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When Seike goes to meet Endo, he freely admits that he was working on the robbery with her father forty-five years ago. Seike’s dad was very passionate about the case and when the statute of limitations expired, he was more than a little upset that they didn’t find out anything. However, Endo thought that Dad had let it go and was unaware that he was working on the case after it was closed.

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Seike is disappointed that Endo doesn’t know anything, but she spots a photo and Endo says it’s the men he worked with back when he was with the police. One face particularly stands out; it’s the officer that caught Boy S all those years ago and we finally get his name, Shiroo Eizo. Endo looks strangely uncomfortable as Seike memorizes their names and faces, asking what happened to them. He says he’s the only one left, ruling out investigating anyone else.

Seike goes to forensics to escape prying eyes as she investigates Endo’s colleagues. Though she finds out Shiroo was in Public Security, she doesn’t find out anything else important about the other officers. She tells Kurokouchi what she’s found out, disappointed, but he tells her to look more closely at the names, including Endo’s. Seike reads the first kanji of each officer’s names in different ways and comes up with Toyama Kinshiro, a popular character from the Edo period famous for his tattoo of scattered cherry blossoms (sakura fubuki). So these were the officers that founded the SFA.

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Seike is still thinking about Endo’s connection to her father’s death when bullets fly through her window. She hides under her desk for protection when her phone rings. Her voice shakes as she answers and the man on the other line tells her to back off, unless she wants to end up like her father. She calls Kurokouchi (who has her in his phone as Todai-chan, ha), but he doesn’t bother picking up.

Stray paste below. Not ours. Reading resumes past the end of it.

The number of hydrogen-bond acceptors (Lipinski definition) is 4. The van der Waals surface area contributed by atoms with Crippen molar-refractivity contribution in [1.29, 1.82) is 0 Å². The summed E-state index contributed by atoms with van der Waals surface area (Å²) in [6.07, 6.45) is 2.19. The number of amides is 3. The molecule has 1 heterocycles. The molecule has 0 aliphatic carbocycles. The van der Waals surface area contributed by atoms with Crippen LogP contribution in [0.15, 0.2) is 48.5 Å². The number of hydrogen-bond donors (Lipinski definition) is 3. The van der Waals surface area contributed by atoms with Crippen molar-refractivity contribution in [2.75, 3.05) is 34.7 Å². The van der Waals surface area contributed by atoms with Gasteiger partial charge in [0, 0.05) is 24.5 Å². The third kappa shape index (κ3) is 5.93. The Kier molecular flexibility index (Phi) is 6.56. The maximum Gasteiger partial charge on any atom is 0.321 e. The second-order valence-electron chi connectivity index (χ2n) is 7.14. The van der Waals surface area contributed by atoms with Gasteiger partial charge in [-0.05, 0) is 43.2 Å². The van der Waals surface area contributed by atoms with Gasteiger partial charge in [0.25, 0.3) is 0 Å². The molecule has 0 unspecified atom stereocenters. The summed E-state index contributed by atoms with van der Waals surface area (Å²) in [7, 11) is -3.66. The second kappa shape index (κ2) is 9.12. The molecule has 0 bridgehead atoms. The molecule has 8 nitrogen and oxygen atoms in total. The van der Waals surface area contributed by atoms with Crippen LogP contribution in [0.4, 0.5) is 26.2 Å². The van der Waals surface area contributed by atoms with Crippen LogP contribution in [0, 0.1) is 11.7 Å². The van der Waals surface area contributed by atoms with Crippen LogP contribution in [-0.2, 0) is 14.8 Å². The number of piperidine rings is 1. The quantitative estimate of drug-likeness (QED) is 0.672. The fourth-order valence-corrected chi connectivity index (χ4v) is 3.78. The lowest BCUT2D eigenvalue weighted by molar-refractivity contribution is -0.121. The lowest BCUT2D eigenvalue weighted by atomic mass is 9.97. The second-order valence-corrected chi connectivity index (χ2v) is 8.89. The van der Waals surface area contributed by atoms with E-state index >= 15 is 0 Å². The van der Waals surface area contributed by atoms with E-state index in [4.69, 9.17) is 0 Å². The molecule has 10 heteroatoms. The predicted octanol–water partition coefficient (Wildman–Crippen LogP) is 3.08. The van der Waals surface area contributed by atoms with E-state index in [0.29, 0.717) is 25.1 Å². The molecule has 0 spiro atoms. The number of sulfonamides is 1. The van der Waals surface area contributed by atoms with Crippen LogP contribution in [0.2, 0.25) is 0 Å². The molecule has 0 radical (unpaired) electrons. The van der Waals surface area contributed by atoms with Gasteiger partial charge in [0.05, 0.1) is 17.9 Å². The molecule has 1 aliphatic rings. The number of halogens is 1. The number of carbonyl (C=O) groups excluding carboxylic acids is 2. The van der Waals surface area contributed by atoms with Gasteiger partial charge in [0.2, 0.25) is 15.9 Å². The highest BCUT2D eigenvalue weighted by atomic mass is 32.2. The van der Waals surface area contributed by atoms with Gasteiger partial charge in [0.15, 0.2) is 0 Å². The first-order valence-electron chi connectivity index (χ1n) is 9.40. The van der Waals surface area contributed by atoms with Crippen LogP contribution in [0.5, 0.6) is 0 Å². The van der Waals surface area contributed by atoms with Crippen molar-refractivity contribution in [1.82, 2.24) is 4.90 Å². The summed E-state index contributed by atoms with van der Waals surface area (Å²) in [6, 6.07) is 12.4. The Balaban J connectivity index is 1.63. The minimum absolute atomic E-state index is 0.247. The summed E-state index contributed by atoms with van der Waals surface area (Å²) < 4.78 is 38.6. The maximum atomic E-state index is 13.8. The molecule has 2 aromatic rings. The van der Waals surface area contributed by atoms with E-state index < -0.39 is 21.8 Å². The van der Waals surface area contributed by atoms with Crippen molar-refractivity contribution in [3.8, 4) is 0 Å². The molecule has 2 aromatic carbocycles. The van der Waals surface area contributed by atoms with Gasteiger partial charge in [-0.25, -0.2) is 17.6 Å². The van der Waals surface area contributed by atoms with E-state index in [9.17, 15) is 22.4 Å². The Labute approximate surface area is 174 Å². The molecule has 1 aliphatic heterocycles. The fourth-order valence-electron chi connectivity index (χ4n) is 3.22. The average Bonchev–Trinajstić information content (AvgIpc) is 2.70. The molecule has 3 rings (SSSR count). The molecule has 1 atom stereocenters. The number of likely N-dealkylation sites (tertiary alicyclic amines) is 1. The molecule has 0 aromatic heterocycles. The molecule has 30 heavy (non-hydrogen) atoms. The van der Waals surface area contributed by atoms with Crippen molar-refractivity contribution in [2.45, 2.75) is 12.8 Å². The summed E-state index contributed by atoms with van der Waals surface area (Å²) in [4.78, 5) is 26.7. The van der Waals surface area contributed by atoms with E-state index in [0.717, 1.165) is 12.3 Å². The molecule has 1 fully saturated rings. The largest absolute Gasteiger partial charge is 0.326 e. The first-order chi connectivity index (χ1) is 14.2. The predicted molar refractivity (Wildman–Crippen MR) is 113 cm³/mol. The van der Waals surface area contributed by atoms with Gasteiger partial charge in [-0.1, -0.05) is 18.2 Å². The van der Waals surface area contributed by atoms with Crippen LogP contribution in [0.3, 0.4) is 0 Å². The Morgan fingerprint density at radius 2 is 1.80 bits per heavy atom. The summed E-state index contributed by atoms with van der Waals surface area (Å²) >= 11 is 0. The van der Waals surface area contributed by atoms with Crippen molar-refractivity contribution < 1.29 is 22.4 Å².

Officer Hitman tries to kill Kurokouchi again, and he thinks he’s successful this time, but he only shoots a dummy. Kurokouchi is hiding under the bed and catches the spy offguard, capturing him.

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Cut to Kurokouchi in the middle of the forest with a shovel, but he didn’t kill anyone this time. He’s buries Officer Hitman, leaving only his head above ground. Judging by the look on Officer Hitman’s face, I think he wishes Kurokouchi killed him instead. Kurokouchi takes a picture with his phone, though I have no idea why and asks if he’s surprised that Kurokouchi let him live. He points a gun at his head, giving him three seconds to tell him where the money is. Uh, I don’t think you should kill another person considering what happened last time. He’s only toying with him, thankfully; he knows someone as low as him wouldn’t know.

He shows Officer Hitman the article he had drawn up and says it exposes what the police have been up to. If anything happens to him, then Officer Hitman’s face is going in the blank space. Ah, so that’s what the picture’s for.

Kurokouchi calls Takahashi so Officer Hitman can tell him to back off, but he doesn’t pick up, realizaing that his plan failed again. That doesn’t mean Officer Hitman still can’t be useful.

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Kurokouchi is surprised to learn Seike was attacked, thinking that she’d be safe because of the relationship between Endo and her father. Sawatari is the one pulling the strings this time and Endo is not happy he acted without asking. Sawatari ignores Endo’s chiding, saying he only did it for the sake of the organization.